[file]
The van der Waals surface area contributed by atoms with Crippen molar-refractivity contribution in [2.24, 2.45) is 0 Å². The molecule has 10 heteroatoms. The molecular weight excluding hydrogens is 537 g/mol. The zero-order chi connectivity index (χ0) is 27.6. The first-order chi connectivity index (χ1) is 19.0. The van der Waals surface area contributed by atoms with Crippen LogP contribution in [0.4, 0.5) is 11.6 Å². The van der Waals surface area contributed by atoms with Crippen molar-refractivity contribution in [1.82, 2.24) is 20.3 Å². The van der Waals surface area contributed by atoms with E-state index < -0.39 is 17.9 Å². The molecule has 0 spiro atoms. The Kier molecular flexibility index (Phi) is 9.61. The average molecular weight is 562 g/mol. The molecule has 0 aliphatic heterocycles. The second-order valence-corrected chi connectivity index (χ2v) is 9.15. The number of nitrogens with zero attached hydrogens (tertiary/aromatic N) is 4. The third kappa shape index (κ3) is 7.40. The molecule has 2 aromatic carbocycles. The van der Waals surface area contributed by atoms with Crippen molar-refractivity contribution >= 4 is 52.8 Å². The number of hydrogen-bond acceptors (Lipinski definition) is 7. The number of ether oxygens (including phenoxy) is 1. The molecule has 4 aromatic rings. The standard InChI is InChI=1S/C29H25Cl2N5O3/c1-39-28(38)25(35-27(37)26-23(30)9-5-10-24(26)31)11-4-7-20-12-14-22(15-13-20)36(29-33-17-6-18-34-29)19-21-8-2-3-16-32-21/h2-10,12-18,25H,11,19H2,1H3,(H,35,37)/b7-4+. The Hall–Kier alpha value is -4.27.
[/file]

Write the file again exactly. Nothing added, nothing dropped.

The van der Waals surface area contributed by atoms with Crippen molar-refractivity contribution in [2.24, 2.45) is 0 Å². The molecule has 10 heteroatoms. The molecular weight excluding hydrogens is 537 g/mol. The zero-order chi connectivity index (χ0) is 27.6. The first-order chi connectivity index (χ1) is 19.0. The van der Waals surface area contributed by atoms with Crippen LogP contribution in [0.4, 0.5) is 11.6 Å². The van der Waals surface area contributed by atoms with Crippen molar-refractivity contribution in [1.82, 2.24) is 20.3 Å². The van der Waals surface area contributed by atoms with E-state index < -0.39 is 17.9 Å². The molecule has 0 spiro atoms. The Kier molecular flexibility index (Phi) is 9.61. The average molecular weight is 562 g/mol. The molecule has 0 aliphatic heterocycles. The second-order valence-corrected chi connectivity index (χ2v) is 9.15. The number of nitrogens with zero attached hydrogens (tertiary/aromatic N) is 4. The third kappa shape index (κ3) is 7.40. The molecule has 2 aromatic carbocycles. The van der Waals surface area contributed by atoms with Crippen molar-refractivity contribution >= 4 is 52.8 Å². The number of hydrogen-bond acceptors (Lipinski definition) is 7. The number of ether oxygens (including phenoxy) is 1. The molecule has 4 aromatic rings. The standard InChI is InChI=1S/C29H25Cl2N5O3/c1-39-28(38)25(35-27(37)26-23(30)9-5-10-24(26)31)11-4-7-20-12-14-22(15-13-20)36(29-33-17-6-18-34-29)19-21-8-2-3-16-32-21/h2-10,12-18,25H,11,19H2,1H3,(H,35,37)/b7-4+. The Hall–Kier alpha value is -4.27.